Local government gets pension reform concession

28 Jun 11
Local government pensions will be reformed on a different basis to other public sector schemes, ministers confirm.

By Richard Johnstone | 28 June 2011

Local government pensions will be reformed on a different basis to other public sector schemes, ministers have confirmed.

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Following yesterday’s talks between the government and the Trades Union Congress, ministers said they recognised the unique funding arrangements underpinning the Local Government Pension Scheme.

A joint statement issued by Cabinet Office minister Francis Maude and Chief Secretary to the Treasury Danny Alexander said: ‘There are important implications for how the contributions and benefits interact... On that basis, we have agreed to have a more in depth discussion with local government unions and the TUC about how we take these factors into account.’

This concession on the LGPS was welcomed by Unison, the biggest local government union. A spokeswoman said: ‘This is what we have been arguing for as [the LGPS] does have a different make up. It’s a fully funded scheme that has investments in the London Stock Exchange so we were arguing that it should be treated differently.’

Sir Merrick Cockell, the new chair of the Local Government Association, also backed the decision. He said: ‘The LGPS is unique in the public sector due to its £140bn worth of assets and investments which make it much more like a private pension scheme. We are pleased the government has recognised that difference.

‘We will continue to argue strongly against a sizeable increase in worker contributions on the grounds that it could lead to employees opting out of the scheme. This would endanger the viability of a scheme which is helping 1.9 million people save toward their retirement and reducing reliance on state means-tested pensions.’

Mike Taylor, chief executive of the London Pensions Fund Authority, said he was pleased that the government had listened and acted.
 
'Firstly, with funded schemes [such as the LGPS], it is not a simple case that increasing employee contributions automatically brings down those of the employers,' he said.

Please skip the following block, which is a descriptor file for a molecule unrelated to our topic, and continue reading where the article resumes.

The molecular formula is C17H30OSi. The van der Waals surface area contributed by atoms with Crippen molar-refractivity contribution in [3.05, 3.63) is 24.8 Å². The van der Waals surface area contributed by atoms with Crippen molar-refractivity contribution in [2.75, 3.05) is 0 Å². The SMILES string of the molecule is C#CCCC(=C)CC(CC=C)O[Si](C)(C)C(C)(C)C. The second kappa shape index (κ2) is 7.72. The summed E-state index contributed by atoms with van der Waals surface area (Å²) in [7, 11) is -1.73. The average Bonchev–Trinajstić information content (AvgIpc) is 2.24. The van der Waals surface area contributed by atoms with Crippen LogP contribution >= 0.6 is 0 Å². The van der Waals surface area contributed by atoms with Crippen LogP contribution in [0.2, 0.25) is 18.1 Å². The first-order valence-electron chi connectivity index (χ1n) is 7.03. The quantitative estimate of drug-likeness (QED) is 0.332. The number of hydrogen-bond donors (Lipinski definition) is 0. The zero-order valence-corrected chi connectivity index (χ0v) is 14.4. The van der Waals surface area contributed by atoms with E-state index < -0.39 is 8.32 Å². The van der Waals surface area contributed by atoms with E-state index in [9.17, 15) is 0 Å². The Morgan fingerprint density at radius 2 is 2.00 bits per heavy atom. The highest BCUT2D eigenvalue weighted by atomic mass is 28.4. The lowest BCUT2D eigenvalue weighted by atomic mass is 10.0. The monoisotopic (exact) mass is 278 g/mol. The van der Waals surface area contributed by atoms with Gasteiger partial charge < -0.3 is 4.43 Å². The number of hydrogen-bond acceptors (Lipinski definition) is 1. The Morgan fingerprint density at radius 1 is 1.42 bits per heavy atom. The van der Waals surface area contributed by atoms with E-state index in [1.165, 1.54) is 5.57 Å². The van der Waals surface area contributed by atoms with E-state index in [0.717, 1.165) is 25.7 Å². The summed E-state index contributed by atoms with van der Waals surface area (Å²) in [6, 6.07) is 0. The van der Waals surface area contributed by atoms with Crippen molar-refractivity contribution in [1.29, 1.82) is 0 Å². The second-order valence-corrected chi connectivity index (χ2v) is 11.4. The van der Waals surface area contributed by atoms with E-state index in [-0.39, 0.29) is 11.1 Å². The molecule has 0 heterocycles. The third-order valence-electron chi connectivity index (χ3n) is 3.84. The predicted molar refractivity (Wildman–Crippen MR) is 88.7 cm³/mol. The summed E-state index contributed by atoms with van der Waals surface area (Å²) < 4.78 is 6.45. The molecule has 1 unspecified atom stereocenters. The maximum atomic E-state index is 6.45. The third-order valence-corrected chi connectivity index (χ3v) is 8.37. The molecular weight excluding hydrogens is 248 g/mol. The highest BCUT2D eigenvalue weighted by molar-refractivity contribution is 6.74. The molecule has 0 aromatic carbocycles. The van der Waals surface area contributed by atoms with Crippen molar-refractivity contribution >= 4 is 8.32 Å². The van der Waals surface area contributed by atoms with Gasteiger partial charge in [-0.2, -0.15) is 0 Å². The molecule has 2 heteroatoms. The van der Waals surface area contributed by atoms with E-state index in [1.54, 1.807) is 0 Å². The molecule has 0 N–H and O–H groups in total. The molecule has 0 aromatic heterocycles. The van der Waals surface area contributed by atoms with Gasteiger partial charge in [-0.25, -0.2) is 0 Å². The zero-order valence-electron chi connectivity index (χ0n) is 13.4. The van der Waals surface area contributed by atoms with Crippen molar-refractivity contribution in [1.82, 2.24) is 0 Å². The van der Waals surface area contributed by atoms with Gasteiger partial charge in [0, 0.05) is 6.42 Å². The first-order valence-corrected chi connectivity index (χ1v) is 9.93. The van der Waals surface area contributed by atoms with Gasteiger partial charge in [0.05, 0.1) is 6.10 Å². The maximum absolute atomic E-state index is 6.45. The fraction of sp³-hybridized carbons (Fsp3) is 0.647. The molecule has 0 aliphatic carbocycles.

'Secondly although we do not disagree that a rebalancing of risk and cost should happen, increasing contributions by such an amount in such a short time is a very blunt instrument when compared to other options available to a funded scheme.
 
Taylor echoed concerns about employees opting out of the LGPS if contribution rates rise too high. This could lead to employer contribution rates increasing to compensate, the opposite of the intention of the government's reforms.

Speaking to the LGA conference today, David Cameron (who is the first serving prime minister to address it) said that the public sector pensions system was ‘in danger of going broke’‚ if there wasn’t reform.

He said to the unions that are striking on Thursday: ‘These strikes are wrong for you, for the people you serve, for the good of the country.’

The prime minister added that increasing life expectancy meant it was 'responsible' to ask people to work for longer.

Yesterday’s meeting failed to avert strikes planned for later this week. Following the meeting, the Association of Teachers and Lecturers, the National Union of Teachers, the University and College Union and the civil service Public and Commercial Services union all confirmed that their strike would go ahead.

ATL general secretary Mary Bousted said: ‘The government has failed to produce any evidence to contradict the conclusions of the National Audit Office and the Public Accounts Committee that changes made to the scheme in 2007 are working well and have solved the issue of people living longer.’

The PCS branded the negotiations ‘a farce’. General secretary Mark Serwotka said the government had ‘shown no interest in actually negotiating on any of the key principles’ in ‘a dispute that is entirely of the government's making’.

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